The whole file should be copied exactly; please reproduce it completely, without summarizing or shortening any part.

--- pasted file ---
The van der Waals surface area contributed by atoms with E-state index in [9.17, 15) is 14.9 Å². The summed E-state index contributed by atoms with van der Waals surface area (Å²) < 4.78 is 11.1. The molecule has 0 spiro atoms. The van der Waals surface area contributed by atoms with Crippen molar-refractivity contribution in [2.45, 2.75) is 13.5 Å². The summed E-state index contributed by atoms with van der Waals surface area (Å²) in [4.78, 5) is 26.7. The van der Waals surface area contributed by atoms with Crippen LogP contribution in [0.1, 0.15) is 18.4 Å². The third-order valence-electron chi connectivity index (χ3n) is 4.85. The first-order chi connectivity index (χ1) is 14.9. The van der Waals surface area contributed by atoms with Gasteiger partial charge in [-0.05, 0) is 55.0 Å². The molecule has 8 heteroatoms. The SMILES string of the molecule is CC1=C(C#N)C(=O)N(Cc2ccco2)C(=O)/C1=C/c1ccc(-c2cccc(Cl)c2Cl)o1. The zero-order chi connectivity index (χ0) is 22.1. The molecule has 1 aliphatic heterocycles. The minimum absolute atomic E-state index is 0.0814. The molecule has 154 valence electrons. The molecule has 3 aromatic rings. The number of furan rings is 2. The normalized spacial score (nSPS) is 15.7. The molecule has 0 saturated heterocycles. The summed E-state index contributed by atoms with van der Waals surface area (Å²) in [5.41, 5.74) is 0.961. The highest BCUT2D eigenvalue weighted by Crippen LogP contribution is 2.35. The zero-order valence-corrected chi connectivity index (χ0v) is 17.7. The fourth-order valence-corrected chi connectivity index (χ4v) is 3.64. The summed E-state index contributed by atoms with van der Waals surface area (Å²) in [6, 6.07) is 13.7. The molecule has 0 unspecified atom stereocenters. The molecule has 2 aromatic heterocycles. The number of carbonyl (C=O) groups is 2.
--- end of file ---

The van der Waals surface area contributed by atoms with E-state index in [9.17, 15) is 14.9 Å². The summed E-state index contributed by atoms with van der Waals surface area (Å²) < 4.78 is 11.1. The molecule has 0 spiro atoms. The van der Waals surface area contributed by atoms with Crippen molar-refractivity contribution in [2.45, 2.75) is 13.5 Å². The summed E-state index contributed by atoms with van der Waals surface area (Å²) in [4.78, 5) is 26.7. The van der Waals surface area contributed by atoms with Crippen LogP contribution in [0.1, 0.15) is 18.4 Å². The third-order valence-electron chi connectivity index (χ3n) is 4.85. The first-order chi connectivity index (χ1) is 14.9. The van der Waals surface area contributed by atoms with Gasteiger partial charge in [-0.05, 0) is 55.0 Å². The molecule has 8 heteroatoms. The SMILES string of the molecule is CC1=C(C#N)C(=O)N(Cc2ccco2)C(=O)/C1=C/c1ccc(-c2cccc(Cl)c2Cl)o1. The zero-order chi connectivity index (χ0) is 22.1. The molecule has 1 aliphatic heterocycles. The minimum absolute atomic E-state index is 0.0814. The molecule has 154 valence electrons. The molecule has 3 aromatic rings. The number of furan rings is 2. The normalized spacial score (nSPS) is 15.7. The molecule has 0 saturated heterocycles. The summed E-state index contributed by atoms with van der Waals surface area (Å²) in [5.41, 5.74) is 0.961. The highest BCUT2D eigenvalue weighted by Crippen LogP contribution is 2.35. The zero-order valence-corrected chi connectivity index (χ0v) is 17.7. The fourth-order valence-corrected chi connectivity index (χ4v) is 3.64. The summed E-state index contributed by atoms with van der Waals surface area (Å²) in [6, 6.07) is 13.7. The molecule has 0 unspecified atom stereocenters. The molecule has 2 aromatic heterocycles. The number of carbonyl (C=O) groups is 2.